Ontario - In the last few years, from the International Centre for Human Rights and Democratic Development to foreign policy in the UN, the Canadian Conservative Government has come under fire for its ideological stance towards their international relations.
Recently the government erupted in infighting over funding given to an Ontario-based homophobic organization operating in Uganda.
The Toronto Media Co-op compares the funding of Christian Crossroads to that of KAIROS.
Christian Crossroads is an Ontario-based organization that has recieved about half a million dollars from CIDA to construct drinking water wells and latrines and train locals in Northern Uganda.
A week ago, the group's website was revealed to have called homosexuality and transvestism 'perversions' alongside pedophilia and bestiality. Their founder has been filmed at anti-gay rallies.
The group later addressed the website comments saying that, "God...outlines in the Bible ways for us to live in order to experience the most fulfilling life possible, and that God's blueprint encourages sexuality within a marriage," later adding that it "supports the Canadian government's position that strongly opposes the criminalization of homosexuality and violence on the basis of sexual orientation".
Foreign Affairs Minister John Baird called the comments on its website offensive and stated in the House that "any evidence that anyone receiving a grant from the government of Canada is using that money to spread hateful or mean-spirited or offensive practices, it will be put to an end immediately."
Following this, Minister for International Co-operation Julian Fantino said on Sunday that the funding would be reviewed. However, in apparent defiance of Baird, a CIDA spokeswoman said that Christian Crossroads complied with its agreement and that it's funding would not be cut.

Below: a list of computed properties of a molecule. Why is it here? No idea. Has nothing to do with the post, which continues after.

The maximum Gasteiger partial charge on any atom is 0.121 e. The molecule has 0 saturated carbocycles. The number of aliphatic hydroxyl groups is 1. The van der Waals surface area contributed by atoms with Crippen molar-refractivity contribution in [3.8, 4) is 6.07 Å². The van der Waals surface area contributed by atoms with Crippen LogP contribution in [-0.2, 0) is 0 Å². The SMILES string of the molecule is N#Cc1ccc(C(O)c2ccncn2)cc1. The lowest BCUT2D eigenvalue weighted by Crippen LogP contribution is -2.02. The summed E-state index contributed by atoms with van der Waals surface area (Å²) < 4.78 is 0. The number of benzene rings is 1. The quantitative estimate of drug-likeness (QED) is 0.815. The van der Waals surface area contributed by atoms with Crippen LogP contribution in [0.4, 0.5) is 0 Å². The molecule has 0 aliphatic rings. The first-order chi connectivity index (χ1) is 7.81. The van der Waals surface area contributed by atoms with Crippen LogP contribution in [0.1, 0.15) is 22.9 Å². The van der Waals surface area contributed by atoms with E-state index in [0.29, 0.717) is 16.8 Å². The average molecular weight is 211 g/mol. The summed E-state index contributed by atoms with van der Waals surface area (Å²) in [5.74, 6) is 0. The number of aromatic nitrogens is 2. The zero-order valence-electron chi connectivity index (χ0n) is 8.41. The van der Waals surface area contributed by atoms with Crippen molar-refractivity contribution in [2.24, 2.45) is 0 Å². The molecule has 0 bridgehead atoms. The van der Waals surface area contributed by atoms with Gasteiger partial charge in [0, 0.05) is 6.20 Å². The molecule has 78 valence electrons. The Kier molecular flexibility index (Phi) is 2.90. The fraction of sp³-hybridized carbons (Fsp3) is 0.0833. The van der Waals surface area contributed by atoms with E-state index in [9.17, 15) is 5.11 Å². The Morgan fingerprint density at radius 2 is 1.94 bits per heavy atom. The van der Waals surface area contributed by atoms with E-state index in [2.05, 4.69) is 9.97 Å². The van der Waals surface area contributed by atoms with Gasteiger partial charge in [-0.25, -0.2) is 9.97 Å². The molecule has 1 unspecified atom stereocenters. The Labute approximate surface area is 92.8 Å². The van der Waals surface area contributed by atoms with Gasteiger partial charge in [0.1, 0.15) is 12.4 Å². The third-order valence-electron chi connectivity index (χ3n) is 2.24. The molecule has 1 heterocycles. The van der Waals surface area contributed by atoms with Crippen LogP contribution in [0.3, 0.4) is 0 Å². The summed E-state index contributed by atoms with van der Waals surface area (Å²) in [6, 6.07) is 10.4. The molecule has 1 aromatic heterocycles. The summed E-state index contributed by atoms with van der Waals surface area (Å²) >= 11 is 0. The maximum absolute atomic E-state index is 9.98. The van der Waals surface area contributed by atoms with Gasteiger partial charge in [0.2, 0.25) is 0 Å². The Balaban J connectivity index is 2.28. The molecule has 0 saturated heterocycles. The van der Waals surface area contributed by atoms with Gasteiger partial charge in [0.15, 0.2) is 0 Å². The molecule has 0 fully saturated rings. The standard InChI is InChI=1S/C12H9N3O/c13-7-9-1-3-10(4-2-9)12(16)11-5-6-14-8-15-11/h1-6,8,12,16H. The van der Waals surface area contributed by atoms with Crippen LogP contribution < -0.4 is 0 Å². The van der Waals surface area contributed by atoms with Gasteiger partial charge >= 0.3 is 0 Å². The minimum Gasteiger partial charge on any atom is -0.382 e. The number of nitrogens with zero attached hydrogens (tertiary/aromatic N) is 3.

Fantino said Crossroads delivers projects effectively and without bias, but did not address the homophobic comments the group has made.
NDP MP Hélène Laverdière stated that "religious groups that promote their ideology have Conservative connections."
Christian Crossroads' funding is still intact.
KAIROS is a faith-based coalition of 11 Canadian churches and organizations that promotes human development and environmentally sustainable projects in poor countries in Africa, Asia, Latin America and the Middle East.
KAIROS notes it has "criticized specific actions of Israeli governments" but also noted it had voted "against advocating sanctions against Israel or a boycott of products from Israel."
In 2009, KAIROS's funding is cut after Bev Oda unilaterally decides to cut $7 Million in CIDA funding. Staff had originally approved the funding as having matched CIDA's funding priorities.
Later that year, Citizenship and Immigration Minister Jason Kenney told a group in Israeli that Kairos cuts were made to crack down on anti-Semitic groups and that funding was cut because it took a leadership role in the boycott, divestment and sanctions campaign against Israel.
Kenney changed his story after outrage from other funding groups saying, Oda cancelled Kairos's funding because it didn't meet CIDA priorities.
One year later, after KAIROS staff said the group did meet CIDA's funding priorities, Oda's parliamentary secretary, Jim Abbott, said he unintentionally mislead Parliament by saying the opposite.
In 2011, after repeated work by KAIROS to get info on the cut in their funding, House of Commons Speaker Peter Milliken rules there was "very troubling" document-tampering saying the document to cut KAIROS funding signed by Oda and two of her most senior officials was purposely "doctored."
Oda finally admits cutting funding was her decision in 2011.
Shortly after, Kenney writes in several pieces granted to him by the mainstream media that he had nothing to do with the decision .
KAIROS's funding remains cut.